For years there was just one efficient option to store info on your personal computer – having a hard disk drive (HDD). Then again, this type of technology is by now displaying its age – hard disks are loud and slow; they are power–hungry and frequently produce a lot of warmth throughout serious operations.

SSD drives, in contrast, are swift, use up significantly less energy and are much cooler. They offer a whole new solution to file access and data storage and are years in front of HDDs when it comes to file read/write speed, I/O efficiency and also power efficacy. Observe how HDDs fare up against the newer SSD drives.

1. Access Time

Due to a radical new method of disk drive operation, SSD drives allow for faster data file accessibility speeds. With an SSD, data accessibility instances are much lower (as low as 0.1 millisecond).

The concept behind HDD drives dates all the way back to 1954. And while it has been noticeably refined in recent times, it’s even now can’t stand up to the revolutionary concept powering SSD drives. Having today’s HDD drives, the best data file access speed you’re able to attain varies somewhere between 5 and 8 milliseconds.

2. Random I/O Performance

Due to the unique radical data storage solution incorporated by SSDs, they feature quicker file access speeds and quicker random I/O performance.

All through our trials, all of the SSDs revealed their ability to take care of at the very least 6000 IO’s per second.

With a HDD drive, the I/O performance progressively improves the more you use the hard drive. However, just after it actually reaches a certain restriction, it can’t get faster. And due to the now–old concept, that I/O limitation is significantly less than what you might have with a SSD.

HDD are only able to go so far as 400 IO’s per second.

3. Reliability

The lack of moving components and spinning disks inside SSD drives, and also the recent advancements in electric interface technology have generated a considerably risk–free file storage device, having an average failing rate of 0.5%.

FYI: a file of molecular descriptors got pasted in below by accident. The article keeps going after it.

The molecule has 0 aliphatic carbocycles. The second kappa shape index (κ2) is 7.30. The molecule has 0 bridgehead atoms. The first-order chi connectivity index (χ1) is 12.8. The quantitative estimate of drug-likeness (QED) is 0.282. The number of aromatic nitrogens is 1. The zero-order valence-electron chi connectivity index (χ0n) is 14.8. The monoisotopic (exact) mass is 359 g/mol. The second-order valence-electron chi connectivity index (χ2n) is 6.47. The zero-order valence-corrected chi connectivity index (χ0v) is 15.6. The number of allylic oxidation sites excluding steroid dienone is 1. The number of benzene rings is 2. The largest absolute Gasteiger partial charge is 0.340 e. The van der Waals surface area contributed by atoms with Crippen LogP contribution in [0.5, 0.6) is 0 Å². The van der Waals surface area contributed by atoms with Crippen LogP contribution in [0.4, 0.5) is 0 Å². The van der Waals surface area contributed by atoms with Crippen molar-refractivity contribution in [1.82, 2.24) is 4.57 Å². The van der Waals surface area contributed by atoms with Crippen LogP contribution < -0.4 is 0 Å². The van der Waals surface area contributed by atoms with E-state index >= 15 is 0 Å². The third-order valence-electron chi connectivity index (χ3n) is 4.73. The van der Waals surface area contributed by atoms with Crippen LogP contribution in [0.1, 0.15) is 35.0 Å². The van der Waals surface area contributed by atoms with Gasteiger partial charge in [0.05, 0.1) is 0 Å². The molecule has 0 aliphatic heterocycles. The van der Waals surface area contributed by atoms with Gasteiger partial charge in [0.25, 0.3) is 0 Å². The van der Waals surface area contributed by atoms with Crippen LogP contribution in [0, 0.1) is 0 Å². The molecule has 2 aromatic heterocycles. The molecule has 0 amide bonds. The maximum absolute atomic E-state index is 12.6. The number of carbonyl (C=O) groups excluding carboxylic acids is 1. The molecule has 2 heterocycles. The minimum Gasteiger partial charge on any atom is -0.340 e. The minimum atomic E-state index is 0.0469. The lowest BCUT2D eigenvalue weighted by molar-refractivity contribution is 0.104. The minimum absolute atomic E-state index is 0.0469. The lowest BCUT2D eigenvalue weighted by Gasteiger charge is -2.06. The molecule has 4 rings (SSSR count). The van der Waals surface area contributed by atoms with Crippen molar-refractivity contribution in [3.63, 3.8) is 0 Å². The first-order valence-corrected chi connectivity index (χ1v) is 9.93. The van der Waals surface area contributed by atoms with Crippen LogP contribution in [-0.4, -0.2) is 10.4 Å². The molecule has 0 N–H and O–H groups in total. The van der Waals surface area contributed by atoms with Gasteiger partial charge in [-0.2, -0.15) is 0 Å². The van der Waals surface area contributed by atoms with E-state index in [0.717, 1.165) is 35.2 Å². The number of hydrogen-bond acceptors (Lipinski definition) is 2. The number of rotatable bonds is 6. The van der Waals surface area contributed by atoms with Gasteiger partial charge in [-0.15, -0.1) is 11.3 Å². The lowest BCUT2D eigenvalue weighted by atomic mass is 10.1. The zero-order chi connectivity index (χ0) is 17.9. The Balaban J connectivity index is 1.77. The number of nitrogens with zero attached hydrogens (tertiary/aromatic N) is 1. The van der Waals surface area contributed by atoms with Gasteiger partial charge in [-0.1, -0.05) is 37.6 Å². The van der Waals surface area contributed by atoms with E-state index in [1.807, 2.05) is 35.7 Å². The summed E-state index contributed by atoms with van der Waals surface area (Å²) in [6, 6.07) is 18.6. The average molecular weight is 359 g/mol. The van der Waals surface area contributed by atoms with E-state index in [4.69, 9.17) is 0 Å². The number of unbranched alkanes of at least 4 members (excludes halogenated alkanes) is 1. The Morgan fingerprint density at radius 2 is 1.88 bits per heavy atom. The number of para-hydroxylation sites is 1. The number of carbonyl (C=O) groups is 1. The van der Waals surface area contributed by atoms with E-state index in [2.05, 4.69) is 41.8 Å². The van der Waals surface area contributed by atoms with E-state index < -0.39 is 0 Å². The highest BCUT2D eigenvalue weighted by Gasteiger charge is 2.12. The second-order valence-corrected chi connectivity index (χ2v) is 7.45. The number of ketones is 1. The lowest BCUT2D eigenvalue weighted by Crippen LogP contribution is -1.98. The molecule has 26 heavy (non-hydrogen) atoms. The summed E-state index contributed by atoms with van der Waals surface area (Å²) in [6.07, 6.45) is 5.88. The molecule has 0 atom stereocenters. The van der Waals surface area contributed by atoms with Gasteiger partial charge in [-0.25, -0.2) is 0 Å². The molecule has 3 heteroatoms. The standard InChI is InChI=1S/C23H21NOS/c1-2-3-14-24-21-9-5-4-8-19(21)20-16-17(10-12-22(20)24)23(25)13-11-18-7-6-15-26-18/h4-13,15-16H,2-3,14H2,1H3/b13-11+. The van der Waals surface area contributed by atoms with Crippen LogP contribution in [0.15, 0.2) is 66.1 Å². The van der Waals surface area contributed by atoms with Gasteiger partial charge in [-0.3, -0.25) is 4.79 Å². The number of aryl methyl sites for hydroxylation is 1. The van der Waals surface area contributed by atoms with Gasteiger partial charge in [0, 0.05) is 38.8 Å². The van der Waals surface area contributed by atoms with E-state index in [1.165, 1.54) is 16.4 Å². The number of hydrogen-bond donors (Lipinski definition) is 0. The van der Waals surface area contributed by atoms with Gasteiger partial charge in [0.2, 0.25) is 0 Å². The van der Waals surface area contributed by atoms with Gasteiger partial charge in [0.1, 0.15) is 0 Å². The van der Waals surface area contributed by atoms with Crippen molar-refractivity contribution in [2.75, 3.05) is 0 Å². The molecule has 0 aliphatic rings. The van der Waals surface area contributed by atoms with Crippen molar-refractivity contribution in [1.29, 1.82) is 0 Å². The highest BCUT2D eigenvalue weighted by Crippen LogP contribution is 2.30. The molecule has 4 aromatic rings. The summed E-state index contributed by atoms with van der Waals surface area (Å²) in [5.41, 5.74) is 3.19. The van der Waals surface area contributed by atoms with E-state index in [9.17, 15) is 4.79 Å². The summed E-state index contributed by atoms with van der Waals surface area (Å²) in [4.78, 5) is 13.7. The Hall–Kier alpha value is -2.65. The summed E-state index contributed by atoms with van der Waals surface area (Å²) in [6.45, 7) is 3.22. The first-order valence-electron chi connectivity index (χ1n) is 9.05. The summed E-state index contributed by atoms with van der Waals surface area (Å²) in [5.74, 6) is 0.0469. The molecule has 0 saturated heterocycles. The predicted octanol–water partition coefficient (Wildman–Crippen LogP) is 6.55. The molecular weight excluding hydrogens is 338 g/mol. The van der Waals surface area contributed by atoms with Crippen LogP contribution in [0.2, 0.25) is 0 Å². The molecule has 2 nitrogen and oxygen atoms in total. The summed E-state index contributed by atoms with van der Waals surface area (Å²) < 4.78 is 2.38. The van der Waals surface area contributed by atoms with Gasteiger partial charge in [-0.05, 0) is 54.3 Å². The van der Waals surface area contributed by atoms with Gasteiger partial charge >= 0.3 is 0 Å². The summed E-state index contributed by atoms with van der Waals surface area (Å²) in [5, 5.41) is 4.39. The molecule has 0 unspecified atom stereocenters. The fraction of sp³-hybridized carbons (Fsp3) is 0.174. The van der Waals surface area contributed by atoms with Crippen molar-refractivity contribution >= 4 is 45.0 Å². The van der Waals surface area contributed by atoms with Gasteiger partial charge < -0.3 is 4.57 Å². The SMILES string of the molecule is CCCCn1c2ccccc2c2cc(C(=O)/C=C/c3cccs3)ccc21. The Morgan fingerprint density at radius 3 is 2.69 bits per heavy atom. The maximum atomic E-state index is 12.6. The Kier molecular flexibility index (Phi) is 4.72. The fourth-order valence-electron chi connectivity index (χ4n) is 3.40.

To have an HDD drive to operate, it needs to rotate a few metallic disks at over 7200 rpm, keeping them magnetically stabilized in the air. They have a wide range of moving components, motors, magnets along with other gadgets loaded in a tiny location. Consequently it’s no surprise the common rate of failing of an HDD drive varies somewhere between 2% and 5%.

4. Energy Conservation

SSDs are lacking moving parts and require little or no chilling power. In addition they require a small amount of electricity to operate – tests have indicated they can be powered by a standard AA battery.

As a whole, SSDs take in somewhere between 2 and 5 watts.

HDD drives are famous for becoming noisy. They want far more energy for chilling applications. On a web server containing a range of HDDs running consistently, you will need a great deal of fans to keep them cool – this will make them much less energy–economical than SSD drives.

HDDs take in somewhere between 6 and 15 watts.

5. CPU Power

Because of SSD drives’ better I/O functionality, the key server CPU will be able to process file queries much faster and conserve time for different operations.

The normal I/O wait for SSD drives is exactly 1%.

As compared to SSDs, HDDs allow for reduced file accessibility rates. The CPU is going to wait around for the HDD to send back the required data, saving its allocations in the meanwhile.

The average I/O wait for HDD drives is about 7%.

6.Input/Output Request Times

The bulk of Get Lost Daddy’s brand new web servers are now using solely SSD drives. Our own tests have indicated that having an SSD, the normal service time for any I/O request whilst running a backup remains under 20 ms.

With the exact same hosting server, but this time furnished with HDDs, the effects were very different. The normal service time for any I/O query changed between 400 and 500 ms.

7. Backup Rates

An additional real–life development is the speed at which the back up is developed. With SSDs, a server back up currently requires no more than 6 hours implementing Get Lost Daddy’s server–enhanced software.

In the past, we have made use of largely HDD drives on our web servers and we are well aware of their effectiveness. With a web server furnished with HDD drives, an entire web server back–up will take around 20 to 24 hours.

To be able to immediately improve the overall performance of one’s websites without the need to adjust any code, an SSD–driven web hosting service will be a really good alternative. Check out the Linux shared website hosting packages – our services offer swift SSD drives and are available at inexpensive price points.


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